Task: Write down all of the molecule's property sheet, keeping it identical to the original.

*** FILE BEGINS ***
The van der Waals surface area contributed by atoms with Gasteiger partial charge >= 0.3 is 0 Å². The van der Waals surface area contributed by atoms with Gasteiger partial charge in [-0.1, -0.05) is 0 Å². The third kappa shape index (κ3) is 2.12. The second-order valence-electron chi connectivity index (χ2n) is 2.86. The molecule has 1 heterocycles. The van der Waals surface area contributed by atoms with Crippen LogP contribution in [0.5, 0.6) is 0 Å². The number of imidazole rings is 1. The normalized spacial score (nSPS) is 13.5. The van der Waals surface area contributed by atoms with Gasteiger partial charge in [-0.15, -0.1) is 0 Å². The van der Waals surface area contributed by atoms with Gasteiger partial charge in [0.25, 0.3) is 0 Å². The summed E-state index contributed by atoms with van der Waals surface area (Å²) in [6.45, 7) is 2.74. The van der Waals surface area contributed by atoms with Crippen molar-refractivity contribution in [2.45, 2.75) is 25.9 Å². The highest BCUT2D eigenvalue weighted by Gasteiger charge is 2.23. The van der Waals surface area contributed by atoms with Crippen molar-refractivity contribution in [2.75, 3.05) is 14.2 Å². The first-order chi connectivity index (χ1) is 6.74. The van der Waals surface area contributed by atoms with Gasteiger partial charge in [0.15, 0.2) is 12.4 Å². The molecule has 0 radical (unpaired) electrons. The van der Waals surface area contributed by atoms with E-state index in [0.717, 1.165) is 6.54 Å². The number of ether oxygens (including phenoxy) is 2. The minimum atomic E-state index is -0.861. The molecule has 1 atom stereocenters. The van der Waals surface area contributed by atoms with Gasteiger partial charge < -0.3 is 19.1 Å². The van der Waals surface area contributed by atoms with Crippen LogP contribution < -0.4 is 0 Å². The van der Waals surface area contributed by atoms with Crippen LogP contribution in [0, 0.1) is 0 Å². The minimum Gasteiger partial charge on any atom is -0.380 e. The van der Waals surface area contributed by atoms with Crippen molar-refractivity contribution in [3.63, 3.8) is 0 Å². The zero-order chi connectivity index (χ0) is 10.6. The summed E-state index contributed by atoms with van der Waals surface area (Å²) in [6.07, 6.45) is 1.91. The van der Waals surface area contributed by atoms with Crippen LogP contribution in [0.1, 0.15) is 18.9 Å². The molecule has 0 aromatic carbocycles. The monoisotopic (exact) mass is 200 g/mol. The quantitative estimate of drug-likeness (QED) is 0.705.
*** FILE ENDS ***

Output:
The van der Waals surface area contributed by atoms with Gasteiger partial charge >= 0.3 is 0 Å². The van der Waals surface area contributed by atoms with Gasteiger partial charge in [-0.1, -0.05) is 0 Å². The third kappa shape index (κ3) is 2.12. The second-order valence-electron chi connectivity index (χ2n) is 2.86. The molecule has 1 heterocycles. The van der Waals surface area contributed by atoms with Crippen LogP contribution in [0.5, 0.6) is 0 Å². The number of imidazole rings is 1. The normalized spacial score (nSPS) is 13.5. The van der Waals surface area contributed by atoms with Gasteiger partial charge in [-0.15, -0.1) is 0 Å². The van der Waals surface area contributed by atoms with Gasteiger partial charge in [0.25, 0.3) is 0 Å². The summed E-state index contributed by atoms with van der Waals surface area (Å²) in [6.45, 7) is 2.74. The van der Waals surface area contributed by atoms with Crippen molar-refractivity contribution in [2.45, 2.75) is 25.9 Å². The highest BCUT2D eigenvalue weighted by Gasteiger charge is 2.23. The van der Waals surface area contributed by atoms with Crippen molar-refractivity contribution in [2.75, 3.05) is 14.2 Å². The first-order chi connectivity index (χ1) is 6.74. The van der Waals surface area contributed by atoms with Gasteiger partial charge in [0.15, 0.2) is 12.4 Å². The molecule has 0 radical (unpaired) electrons. The van der Waals surface area contributed by atoms with E-state index in [0.717, 1.165) is 6.54 Å². The number of ether oxygens (including phenoxy) is 2. The minimum atomic E-state index is -0.861. The molecule has 1 atom stereocenters. The van der Waals surface area contributed by atoms with Gasteiger partial charge < -0.3 is 19.1 Å². The van der Waals surface area contributed by atoms with Crippen LogP contribution < -0.4 is 0 Å². The van der Waals surface area contributed by atoms with Crippen LogP contribution in [0, 0.1) is 0 Å². The minimum Gasteiger partial charge on any atom is -0.380 e. The van der Waals surface area contributed by atoms with Crippen molar-refractivity contribution in [3.63, 3.8) is 0 Å². The zero-order chi connectivity index (χ0) is 10.6. The summed E-state index contributed by atoms with van der Waals surface area (Å²) in [6.07, 6.45) is 1.91. The van der Waals surface area contributed by atoms with Crippen LogP contribution in [0.1, 0.15) is 18.9 Å². The molecule has 0 aromatic carbocycles. The monoisotopic (exact) mass is 200 g/mol. The quantitative estimate of drug-likeness (QED) is 0.705.